Given Otte's study was to assess helmet efficiency, accidents with no helmet/face/head impact were outside the scope of the study.  The point of the study was not to determine the likelihood of injury in a motorcycle accident.  You're asking for something that was not part of this study.

However, the Hurt Report, does address this to a degree.  Just for reference, The Hurt Report "presents the data and findings from the on-scene, in-depth investigations of 900 motorcycle accidents and the analysis.of 3600 traffic accident reports of motorcycle accidents in the same study area (Los Angeles '75-'80)".  I doubt anyone wants to read all 435 pages of the Hurt Study but I've attached a table contained therein.  Its use is not immediately clear but if one keeps plugging away, it does yield some answers.  Table 8.1.2 shows that 46.7% of the riders in the studied accidents suffered a moderate to fatal injury (in the table that's 21.9+11.7+5.7+4.1+3.3 for the included categories) ... throw in minor injuries and the percentage jumps to 97.5%.  So the Hurt Report indicates that if you're in an accident, 97.5% of the time you'll sustain some injury, and 46.7% of the time you'll sustain a moderate to fatal injury.

The Hurt Report also points out that injuries to "the head, neck and face, comprise a total of 28.5% of the total of most severe injuries."  Maybe that's the piece you're looking for.
 
The point of the Otte study was not to predict the likelihood of helmet impacts or helmet impact areas for all accidents, it was to assess if helmet design could be improved to prevent or mitigate head injuries ... and their conclusion was that it could (and helmets have improved since this study).  The graphic only served in their study to identify the areas of a helmet where the impacts occurred and therefore, presumably where the biggest bang for the improvement buck could be found.  The graphic is useful to others because it provides some insight, on a scientific basis, as to where helmet impacts in an accident are most likely to occur.  That just might be a good thing to know.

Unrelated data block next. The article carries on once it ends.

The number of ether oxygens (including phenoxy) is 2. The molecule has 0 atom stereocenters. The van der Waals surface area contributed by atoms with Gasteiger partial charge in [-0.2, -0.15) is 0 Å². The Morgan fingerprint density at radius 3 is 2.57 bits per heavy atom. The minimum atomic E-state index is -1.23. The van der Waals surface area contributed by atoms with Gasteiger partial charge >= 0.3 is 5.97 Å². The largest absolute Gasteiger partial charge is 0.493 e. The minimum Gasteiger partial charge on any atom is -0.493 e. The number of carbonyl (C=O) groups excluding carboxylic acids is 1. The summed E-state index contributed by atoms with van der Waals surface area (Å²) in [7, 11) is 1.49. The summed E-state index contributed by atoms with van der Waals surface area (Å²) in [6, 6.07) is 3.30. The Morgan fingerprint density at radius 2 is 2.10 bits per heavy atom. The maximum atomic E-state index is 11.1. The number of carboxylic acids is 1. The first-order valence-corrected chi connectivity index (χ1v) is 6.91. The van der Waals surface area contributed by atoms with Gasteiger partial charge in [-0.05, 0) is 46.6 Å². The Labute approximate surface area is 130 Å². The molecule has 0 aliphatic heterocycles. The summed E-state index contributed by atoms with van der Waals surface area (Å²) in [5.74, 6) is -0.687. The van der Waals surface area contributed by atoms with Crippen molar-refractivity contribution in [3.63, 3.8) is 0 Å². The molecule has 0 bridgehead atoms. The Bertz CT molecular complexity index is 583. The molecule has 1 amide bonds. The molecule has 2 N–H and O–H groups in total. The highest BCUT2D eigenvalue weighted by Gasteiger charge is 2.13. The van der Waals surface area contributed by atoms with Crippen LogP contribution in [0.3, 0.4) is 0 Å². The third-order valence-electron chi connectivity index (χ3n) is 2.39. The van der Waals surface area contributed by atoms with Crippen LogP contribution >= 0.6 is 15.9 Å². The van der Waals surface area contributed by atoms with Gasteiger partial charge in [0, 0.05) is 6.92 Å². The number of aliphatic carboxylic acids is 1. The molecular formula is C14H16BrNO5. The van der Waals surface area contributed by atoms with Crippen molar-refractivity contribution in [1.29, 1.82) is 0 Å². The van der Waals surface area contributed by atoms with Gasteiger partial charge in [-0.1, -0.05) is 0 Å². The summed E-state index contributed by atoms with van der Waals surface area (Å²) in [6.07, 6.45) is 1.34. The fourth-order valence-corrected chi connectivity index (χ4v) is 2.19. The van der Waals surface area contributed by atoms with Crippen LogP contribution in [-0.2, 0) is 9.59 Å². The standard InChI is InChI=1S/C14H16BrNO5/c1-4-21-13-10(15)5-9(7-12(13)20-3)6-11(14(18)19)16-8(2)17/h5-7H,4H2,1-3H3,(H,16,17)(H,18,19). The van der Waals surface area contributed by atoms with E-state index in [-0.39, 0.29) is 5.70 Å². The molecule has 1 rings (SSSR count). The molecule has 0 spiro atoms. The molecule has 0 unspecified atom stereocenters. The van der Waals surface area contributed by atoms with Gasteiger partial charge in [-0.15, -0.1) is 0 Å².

The Hurt Report can be found in its entirety at https://upload.wikimedia.org/wikipedia/commons/d/d5/MOTORCYCLE_ACCIDENT_CAUSE_FACTORS_AND_IDENTIFICATION_OF_COUNTERMEASURES_VOLUME_I-_TECHNICAL_REPORT.pdf

PS - I have found a section in the Hurt report that categorizes head injuries by location, but in medical(?) terms.  As such, it'll take some decoding - standby ...
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« Reply #38 on: October 16, 2018, 02:50:24 PM »

B Not disagreeing, but don't forget, that "science" also said the world is flat for hundreds of unchallenged years!  
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« Reply #39 on: October 16, 2018, 04:45:04 PM »

B Not disagreeing, but don't forget, that "science" also said the world is flat for hundreds of unchallenged years!